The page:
Gulbenkian Foundation Appoints Panossian Armenian Communities Director
LISBON—The Calouste Gulbenkian Foundation announced today the appointment of Dr. Razmik Panossian as the new Director of the Armenian Communities Department in Lisbon. He will assume the post on February 1.
Panossian holds a Ph.D. from the London School of Economics and Political Science, where he also taught. He has published widely on Armenian-related issues, including a critically acclaimed book on Armenian national identity. He has extensive experience in senior management, including the administration of multi-million dollar programs, as well as the allocation and distribution of international development grants. For many years he served as the Director of Policy, Programs and Planning at a Canadian governmental organization based in Montreal. He has worked for the United Nations Development Program. He is fluent in English, French and Armenian.
“I am both thrilled and humbled by this appointment,” said Panossian. “This is one of the most important positions in the Armenian Diaspora. I am looking forward to continuing the work of my predecessors and further strengthening and expanding the activities of the Calouste Gulbenkian Foundation in a focused and systematic manner within Armenian communities around the world.”
Martin Essayan, the Trustee responsible for the Armenian Communities Department, and great grandson of Foundation founder Calouste Gulbenkian, said: “I am delighted that Dr. Panossian will be the new Director of the Armenian Communities Department. He comes with outstanding credentials for this role and brings the international, integrative perspective we need. The appointment followed a global search during which we were able to consider many excellent candidates.”
Razmik Panossian is the author of The Armenians: From Kings and Priests to Merchants and Commissars (Columbia University Press/Hurst & Co., 2006). He received his PhD from the London School of Economics and Political Science. His thesis won the prestigious Lord Bryce Prize for Best Dissertation in Comparative and International Politics in the UK (2001) granted by Britain’s Political Studies Association.
He received his MA from York University in Toronto, Canada, and his BA (honors) from McGill University in Montreal. Panossian has taught at the London School of Economics and at the School of Oriental and African Studies (University of London) on the subjects of nationalism, ethnic conflict, post-Soviet transition/democratisation, and comparative politics. In 2004 he assumed the position of Director of Policy, Programs and Planning at the International Centre for Human Rights and Democratic Development, a Canadian federal institution devoted to the promotion of democracy and human rights.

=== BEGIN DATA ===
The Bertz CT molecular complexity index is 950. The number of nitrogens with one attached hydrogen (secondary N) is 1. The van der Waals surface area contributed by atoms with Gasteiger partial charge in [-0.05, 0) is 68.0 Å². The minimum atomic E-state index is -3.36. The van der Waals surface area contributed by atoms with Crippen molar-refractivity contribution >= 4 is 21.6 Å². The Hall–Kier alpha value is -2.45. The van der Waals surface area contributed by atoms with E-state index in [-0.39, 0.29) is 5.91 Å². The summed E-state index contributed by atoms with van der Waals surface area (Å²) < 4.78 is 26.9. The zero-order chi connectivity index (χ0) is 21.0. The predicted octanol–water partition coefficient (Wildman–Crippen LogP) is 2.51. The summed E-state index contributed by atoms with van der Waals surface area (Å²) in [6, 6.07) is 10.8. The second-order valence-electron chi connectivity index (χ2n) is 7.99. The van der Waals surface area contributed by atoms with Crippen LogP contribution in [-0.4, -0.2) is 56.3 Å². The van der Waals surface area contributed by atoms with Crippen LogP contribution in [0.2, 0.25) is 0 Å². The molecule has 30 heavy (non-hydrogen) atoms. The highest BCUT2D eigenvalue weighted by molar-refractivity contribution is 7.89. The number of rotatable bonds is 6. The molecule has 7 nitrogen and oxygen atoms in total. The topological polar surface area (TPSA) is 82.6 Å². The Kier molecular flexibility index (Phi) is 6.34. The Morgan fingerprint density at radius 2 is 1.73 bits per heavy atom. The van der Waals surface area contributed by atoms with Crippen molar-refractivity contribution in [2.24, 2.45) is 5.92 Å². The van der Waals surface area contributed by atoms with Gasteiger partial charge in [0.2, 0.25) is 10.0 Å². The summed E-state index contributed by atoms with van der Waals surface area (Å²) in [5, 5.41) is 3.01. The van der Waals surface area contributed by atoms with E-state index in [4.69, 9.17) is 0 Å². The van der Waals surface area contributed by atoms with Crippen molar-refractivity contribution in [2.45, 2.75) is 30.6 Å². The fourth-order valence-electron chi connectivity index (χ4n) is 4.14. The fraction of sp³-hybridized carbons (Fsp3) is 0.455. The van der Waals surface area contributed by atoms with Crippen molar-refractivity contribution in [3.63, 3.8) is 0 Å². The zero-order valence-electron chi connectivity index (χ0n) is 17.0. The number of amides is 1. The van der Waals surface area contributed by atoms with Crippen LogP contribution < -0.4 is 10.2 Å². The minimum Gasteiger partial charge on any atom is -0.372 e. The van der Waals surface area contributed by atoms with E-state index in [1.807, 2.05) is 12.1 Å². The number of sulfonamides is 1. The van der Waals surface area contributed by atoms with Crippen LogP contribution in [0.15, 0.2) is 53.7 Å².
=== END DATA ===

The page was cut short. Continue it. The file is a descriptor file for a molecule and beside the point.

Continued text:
He managed the Centre’s international programming in Latin America, Africa, the Middle East and Asia. His work took him to countries as diverse as Afghanistan, China, Haiti, Colombia, Egypt, Morocco and Congo. Between 2010 and 2012 Panossian worked as an international consultant, including at UNDP in New York.
He has delivered numerous lectures and conference papers throughout the world, has participated in Turkish-Armenian workshops and the Armenia-Diaspora conferences. He has published many academic articles on Armenian national identity and nationalism, as well as on Armenia-diaspora relations. Razmik was born in Lebanon and immigrated to Canada at the age of 12. He has lived in English and French Canada as well as the UK.
The Calouste Gulbenkian Foundation is one of the top ten Foundations in Europe and one of the largest in the world with assets of €3 billion and annual spend of around €100 million. It operates in four areas defined in its statutes: Arts, Education, Science, and Social Welfare. It was founded by Calouste Sarkis Gulbenkian, an Armenian businessman and art collector who became a British citizen, conducted much of his work in Britain and France, and finally settled in Portugal. The Foundation was established in Portugal in 1956, a year after his death.
The Foundation headquarters are in Lisbon and consist of the administration, which deals with grant-giving throughout the world, together with a Museum housing the founder’s art collections – recognised as one of the world’s best small museums – a Modern Art Centre, an art research library, a centre for scientific research, concert halls, an open-air theatre, exhibition galleries and conference halls, an orchestra and a choir. The Foundation also has offices in London and Paris.
The Armenian Communities Department dates back to the creation of the Foundation and was set up by the founder’s son-in-law Kevork Essayan. Since then the trustee in charge has always been a member of the founder’s family. The mission of the department is: “to create a viable future for the Armenian people in which their culture and language are preserved and valued”. Its work is inspired by the example of the founder who never forgot his Armenian roots but sought to engage with non Armenians and to bring different groups together.